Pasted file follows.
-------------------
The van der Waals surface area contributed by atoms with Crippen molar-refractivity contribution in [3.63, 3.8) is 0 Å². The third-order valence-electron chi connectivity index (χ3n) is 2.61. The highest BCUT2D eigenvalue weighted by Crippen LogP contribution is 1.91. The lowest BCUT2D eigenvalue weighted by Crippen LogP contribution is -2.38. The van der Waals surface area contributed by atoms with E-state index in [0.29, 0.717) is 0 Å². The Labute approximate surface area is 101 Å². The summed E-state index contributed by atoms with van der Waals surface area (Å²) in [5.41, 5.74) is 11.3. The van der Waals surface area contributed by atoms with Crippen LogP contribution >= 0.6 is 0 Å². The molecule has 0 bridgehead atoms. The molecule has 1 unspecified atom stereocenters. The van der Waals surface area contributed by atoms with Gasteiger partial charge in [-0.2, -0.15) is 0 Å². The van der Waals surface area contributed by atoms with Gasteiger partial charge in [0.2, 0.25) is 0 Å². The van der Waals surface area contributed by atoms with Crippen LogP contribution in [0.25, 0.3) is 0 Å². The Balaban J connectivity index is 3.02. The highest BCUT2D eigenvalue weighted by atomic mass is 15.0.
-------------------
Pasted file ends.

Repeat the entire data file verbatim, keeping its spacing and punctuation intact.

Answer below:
The van der Waals surface area contributed by atoms with Crippen molar-refractivity contribution in [3.63, 3.8) is 0 Å². The third-order valence-electron chi connectivity index (χ3n) is 2.61. The highest BCUT2D eigenvalue weighted by Crippen LogP contribution is 1.91. The lowest BCUT2D eigenvalue weighted by Crippen LogP contribution is -2.38. The van der Waals surface area contributed by atoms with E-state index in [0.29, 0.717) is 0 Å². The Labute approximate surface area is 101 Å². The summed E-state index contributed by atoms with van der Waals surface area (Å²) in [5.41, 5.74) is 11.3. The van der Waals surface area contributed by atoms with Crippen LogP contribution >= 0.6 is 0 Å². The molecule has 0 bridgehead atoms. The molecule has 1 unspecified atom stereocenters. The van der Waals surface area contributed by atoms with Gasteiger partial charge in [-0.2, -0.15) is 0 Å². The van der Waals surface area contributed by atoms with Gasteiger partial charge in [0.2, 0.25) is 0 Å². The van der Waals surface area contributed by atoms with Crippen LogP contribution in [0.25, 0.3) is 0 Å². The Balaban J connectivity index is 3.02. The highest BCUT2D eigenvalue weighted by atomic mass is 15.0.